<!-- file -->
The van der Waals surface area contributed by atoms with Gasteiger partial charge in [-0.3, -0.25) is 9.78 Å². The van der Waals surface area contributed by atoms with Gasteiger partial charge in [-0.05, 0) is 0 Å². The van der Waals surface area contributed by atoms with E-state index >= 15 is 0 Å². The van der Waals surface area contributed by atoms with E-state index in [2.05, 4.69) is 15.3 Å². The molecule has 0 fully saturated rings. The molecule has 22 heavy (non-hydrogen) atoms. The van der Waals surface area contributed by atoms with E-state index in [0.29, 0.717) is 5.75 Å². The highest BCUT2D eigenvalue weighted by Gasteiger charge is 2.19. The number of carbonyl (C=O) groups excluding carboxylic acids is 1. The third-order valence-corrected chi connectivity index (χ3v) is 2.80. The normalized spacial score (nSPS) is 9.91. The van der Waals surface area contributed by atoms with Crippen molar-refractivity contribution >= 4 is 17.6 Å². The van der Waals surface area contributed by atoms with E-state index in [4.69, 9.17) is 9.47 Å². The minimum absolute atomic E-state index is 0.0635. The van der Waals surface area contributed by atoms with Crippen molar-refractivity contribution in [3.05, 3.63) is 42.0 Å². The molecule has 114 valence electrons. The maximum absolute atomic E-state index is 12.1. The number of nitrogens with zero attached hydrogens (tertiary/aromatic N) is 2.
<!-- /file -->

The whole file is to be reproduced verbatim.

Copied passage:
The van der Waals surface area contributed by atoms with Gasteiger partial charge in [-0.3, -0.25) is 9.78 Å². The van der Waals surface area contributed by atoms with Gasteiger partial charge in [-0.05, 0) is 0 Å². The van der Waals surface area contributed by atoms with E-state index >= 15 is 0 Å². The van der Waals surface area contributed by atoms with E-state index in [2.05, 4.69) is 15.3 Å². The molecule has 0 fully saturated rings. The molecule has 22 heavy (non-hydrogen) atoms. The van der Waals surface area contributed by atoms with E-state index in [0.29, 0.717) is 5.75 Å². The highest BCUT2D eigenvalue weighted by Gasteiger charge is 2.19. The number of carbonyl (C=O) groups excluding carboxylic acids is 1. The third-order valence-corrected chi connectivity index (χ3v) is 2.80. The normalized spacial score (nSPS) is 9.91. The van der Waals surface area contributed by atoms with Crippen molar-refractivity contribution >= 4 is 17.6 Å². The van der Waals surface area contributed by atoms with E-state index in [4.69, 9.17) is 9.47 Å². The minimum absolute atomic E-state index is 0.0635. The van der Waals surface area contributed by atoms with Crippen molar-refractivity contribution in [3.05, 3.63) is 42.0 Å². The molecule has 114 valence electrons. The maximum absolute atomic E-state index is 12.1. The number of nitrogens with zero attached hydrogens (tertiary/aromatic N) is 2.